J. Jeffers & Co. announced on October 31 that it had closed on a real estate transaction to purchase the Journal Communications Building and the adjoining properties from the Gannett Newspaper company. It plans to begin an adaptive reuse plan of the historic block and the buildings on it.
Joshua Jeffers, President and CEO of J. Jeffers & Co., noted that the floor plates for the main Journal Communications building were 56,000 sq. ft., which creates major physical challenges for getting light and air into the center core of the building.
“Our company’s core competency is in complex historic rehabilitation, but Journal Square is an especially challenging undertaking. There certainly are reasons why these properties have been for sale for so long, and why other prospective purchasers decided not to buy them. We like these challenges, however,” said Jeffers. “We go into projects like this with a wide array of tools and resources to make the impossible possible.”
Jeffers also indicated that the entire block was recently designated as a local historic landmark, and that challenges exist in all parts of the block and its different buildings. He explained that in order to reconfigure the buildings for modern day use, his team would have to be creative and think outside the box.
“Some of what we have in these buildings contributes to their historic value; some of what we have does not contribute to their historic value; and some of what we have actually interferes with the historic value of these buildings,” Jeffers said.
The development team will be working with the National Park Service, the City of Milwaukee, and the historic preservation community on developing a master plan for the block. They are also exploring the possible allocation of historic and other tax credits for components of the project.
Jeffers & Co. has a track record of rehabilitating and enhancing historic buildings, including the iconic Mitchell Building, the award-winning Mackie Building/Grain Exchange, and the Historic Garfield Apartments.
“Each project we undertake has to fit a specific strategic vision and be a creative compliment to the community in which it’s located. The Journal Communications project presents an opportunity to do something very special, given its connection to the cultural and social fabric of Milwaukee for over 100 years. Gannett will be leasing back the buildings in 2020, which gives us time to prepare our master plan redevelopment for a 2021 start date,” Jeffers said.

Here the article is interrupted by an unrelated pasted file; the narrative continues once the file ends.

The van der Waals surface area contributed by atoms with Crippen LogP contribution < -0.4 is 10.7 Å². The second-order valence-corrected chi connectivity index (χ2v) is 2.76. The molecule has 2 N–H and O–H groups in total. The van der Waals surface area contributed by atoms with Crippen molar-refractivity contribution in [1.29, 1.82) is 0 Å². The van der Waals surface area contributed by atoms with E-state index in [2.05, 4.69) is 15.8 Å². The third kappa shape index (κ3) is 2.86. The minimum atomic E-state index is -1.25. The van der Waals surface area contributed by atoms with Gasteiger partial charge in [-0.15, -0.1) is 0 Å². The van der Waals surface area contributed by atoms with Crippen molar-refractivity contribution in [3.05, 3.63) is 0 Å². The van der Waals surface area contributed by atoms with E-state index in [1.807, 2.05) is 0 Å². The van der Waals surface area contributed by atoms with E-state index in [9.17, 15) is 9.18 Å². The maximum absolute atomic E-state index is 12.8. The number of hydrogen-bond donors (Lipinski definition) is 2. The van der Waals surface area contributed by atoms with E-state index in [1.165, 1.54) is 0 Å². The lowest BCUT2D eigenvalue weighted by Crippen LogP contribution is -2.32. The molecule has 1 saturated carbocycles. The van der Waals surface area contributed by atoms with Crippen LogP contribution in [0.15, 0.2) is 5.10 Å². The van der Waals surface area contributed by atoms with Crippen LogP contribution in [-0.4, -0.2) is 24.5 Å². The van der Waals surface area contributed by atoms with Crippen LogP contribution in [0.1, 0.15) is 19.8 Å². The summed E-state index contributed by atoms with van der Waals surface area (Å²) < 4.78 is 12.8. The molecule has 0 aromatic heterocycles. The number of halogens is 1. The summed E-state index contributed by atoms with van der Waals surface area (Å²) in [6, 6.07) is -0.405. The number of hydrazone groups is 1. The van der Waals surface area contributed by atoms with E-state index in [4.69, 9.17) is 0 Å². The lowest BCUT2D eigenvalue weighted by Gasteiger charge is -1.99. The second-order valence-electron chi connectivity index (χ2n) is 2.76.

The main building is an Art Deco design and was built in 1924 to house The Milwaukee Journal. The historic 1924 building is bordered by N. Vel R. Phillips Ave. on the west and W. State St. on the north. Directly to its east is a building that formerly housed printing presses for the Journal, the Sentinel, and the Journal Sentinel. The presses were installed in 1964 and 1967 and then moved to a facility in West Milwaukee in 2003.
Directly to the south of the 1924 building is a four story brick building that formerly housed the Milwaukee Sentinel. The south end of the property also includes a vacant parking lot and Major Goolsby’s, a noted Milwaukee sports bar and restaurant.
The borders of the block are N. Vel Phillips Ave on the west; W. State St. on the north; W. Kilbourn Ave. on the south; and Old World 3rd St. on the east. The east edge of the property also is across from the Milwaukee River and Milwaukee County’s Pere Marquette Park, which is also home to the Milwaukee County Historical Society.
No definite redevelopment plans have been finalized, and that the Journal Sentinel will continue to occupy the buildings until their lease expires in late 2020. He also added that the success of the Fiserv Forum and the Deer District make a successful adaptive reuse plan a potential game changer.